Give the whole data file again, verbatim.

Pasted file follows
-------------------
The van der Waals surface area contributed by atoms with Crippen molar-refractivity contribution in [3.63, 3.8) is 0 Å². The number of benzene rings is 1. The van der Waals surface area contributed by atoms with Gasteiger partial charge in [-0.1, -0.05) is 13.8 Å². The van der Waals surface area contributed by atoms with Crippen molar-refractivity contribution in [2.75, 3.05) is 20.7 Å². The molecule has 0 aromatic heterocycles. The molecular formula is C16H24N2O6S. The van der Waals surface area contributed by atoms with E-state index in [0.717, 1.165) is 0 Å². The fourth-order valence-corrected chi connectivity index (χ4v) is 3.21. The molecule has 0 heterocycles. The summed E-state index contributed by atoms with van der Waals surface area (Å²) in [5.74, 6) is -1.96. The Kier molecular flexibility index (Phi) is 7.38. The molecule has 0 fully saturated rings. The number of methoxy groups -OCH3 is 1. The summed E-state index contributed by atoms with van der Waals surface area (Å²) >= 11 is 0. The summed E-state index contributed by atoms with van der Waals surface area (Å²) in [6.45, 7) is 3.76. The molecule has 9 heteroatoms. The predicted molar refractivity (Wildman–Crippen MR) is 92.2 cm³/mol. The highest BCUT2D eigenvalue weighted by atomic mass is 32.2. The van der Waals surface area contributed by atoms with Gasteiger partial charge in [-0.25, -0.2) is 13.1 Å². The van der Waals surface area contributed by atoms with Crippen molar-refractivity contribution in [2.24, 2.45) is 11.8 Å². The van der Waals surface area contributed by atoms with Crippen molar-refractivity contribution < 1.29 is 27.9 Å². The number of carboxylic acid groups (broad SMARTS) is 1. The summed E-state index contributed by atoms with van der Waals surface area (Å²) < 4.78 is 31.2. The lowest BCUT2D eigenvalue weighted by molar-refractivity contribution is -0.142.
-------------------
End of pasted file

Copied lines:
The van der Waals surface area contributed by atoms with Crippen molar-refractivity contribution in [3.63, 3.8) is 0 Å². The number of benzene rings is 1. The van der Waals surface area contributed by atoms with Gasteiger partial charge in [-0.1, -0.05) is 13.8 Å². The van der Waals surface area contributed by atoms with Crippen molar-refractivity contribution in [2.75, 3.05) is 20.7 Å². The molecule has 0 aromatic heterocycles. The molecular formula is C16H24N2O6S. The van der Waals surface area contributed by atoms with E-state index in [0.717, 1.165) is 0 Å². The fourth-order valence-corrected chi connectivity index (χ4v) is 3.21. The molecule has 0 heterocycles. The summed E-state index contributed by atoms with van der Waals surface area (Å²) in [5.74, 6) is -1.96. The Kier molecular flexibility index (Phi) is 7.38. The molecule has 0 fully saturated rings. The number of methoxy groups -OCH3 is 1. The summed E-state index contributed by atoms with van der Waals surface area (Å²) >= 11 is 0. The summed E-state index contributed by atoms with van der Waals surface area (Å²) in [6.45, 7) is 3.76. The molecule has 9 heteroatoms. The predicted molar refractivity (Wildman–Crippen MR) is 92.2 cm³/mol. The highest BCUT2D eigenvalue weighted by atomic mass is 32.2. The van der Waals surface area contributed by atoms with Gasteiger partial charge in [-0.25, -0.2) is 13.1 Å². The van der Waals surface area contributed by atoms with Crippen molar-refractivity contribution in [2.24, 2.45) is 11.8 Å². The van der Waals surface area contributed by atoms with Crippen molar-refractivity contribution < 1.29 is 27.9 Å². The number of carboxylic acid groups (broad SMARTS) is 1. The summed E-state index contributed by atoms with van der Waals surface area (Å²) < 4.78 is 31.2. The lowest BCUT2D eigenvalue weighted by molar-refractivity contribution is -0.142.